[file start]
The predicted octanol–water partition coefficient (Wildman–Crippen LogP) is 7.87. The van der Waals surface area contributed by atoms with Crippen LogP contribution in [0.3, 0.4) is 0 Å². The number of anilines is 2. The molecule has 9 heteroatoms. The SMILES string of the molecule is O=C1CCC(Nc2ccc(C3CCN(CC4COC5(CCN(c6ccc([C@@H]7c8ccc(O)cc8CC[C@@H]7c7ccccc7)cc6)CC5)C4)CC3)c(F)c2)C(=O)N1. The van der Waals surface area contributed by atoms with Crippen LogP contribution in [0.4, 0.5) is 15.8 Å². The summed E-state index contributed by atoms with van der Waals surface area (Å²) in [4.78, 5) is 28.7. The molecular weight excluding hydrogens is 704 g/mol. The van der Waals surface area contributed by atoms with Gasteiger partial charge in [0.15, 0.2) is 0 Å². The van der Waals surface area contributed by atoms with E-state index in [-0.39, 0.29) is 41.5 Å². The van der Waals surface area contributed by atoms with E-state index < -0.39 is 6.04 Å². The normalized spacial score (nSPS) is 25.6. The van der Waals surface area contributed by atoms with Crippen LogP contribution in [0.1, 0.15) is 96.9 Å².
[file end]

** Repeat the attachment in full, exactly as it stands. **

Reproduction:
The predicted octanol–water partition coefficient (Wildman–Crippen LogP) is 7.87. The van der Waals surface area contributed by atoms with Crippen LogP contribution in [0.3, 0.4) is 0 Å². The number of anilines is 2. The molecule has 9 heteroatoms. The SMILES string of the molecule is O=C1CCC(Nc2ccc(C3CCN(CC4COC5(CCN(c6ccc([C@@H]7c8ccc(O)cc8CC[C@@H]7c7ccccc7)cc6)CC5)C4)CC3)c(F)c2)C(=O)N1. The van der Waals surface area contributed by atoms with Crippen LogP contribution in [0.4, 0.5) is 15.8 Å². The summed E-state index contributed by atoms with van der Waals surface area (Å²) in [4.78, 5) is 28.7. The molecular weight excluding hydrogens is 704 g/mol. The van der Waals surface area contributed by atoms with Gasteiger partial charge in [0.15, 0.2) is 0 Å². The van der Waals surface area contributed by atoms with E-state index in [-0.39, 0.29) is 41.5 Å². The van der Waals surface area contributed by atoms with E-state index < -0.39 is 6.04 Å². The normalized spacial score (nSPS) is 25.6. The van der Waals surface area contributed by atoms with Crippen LogP contribution in [0.1, 0.15) is 96.9 Å².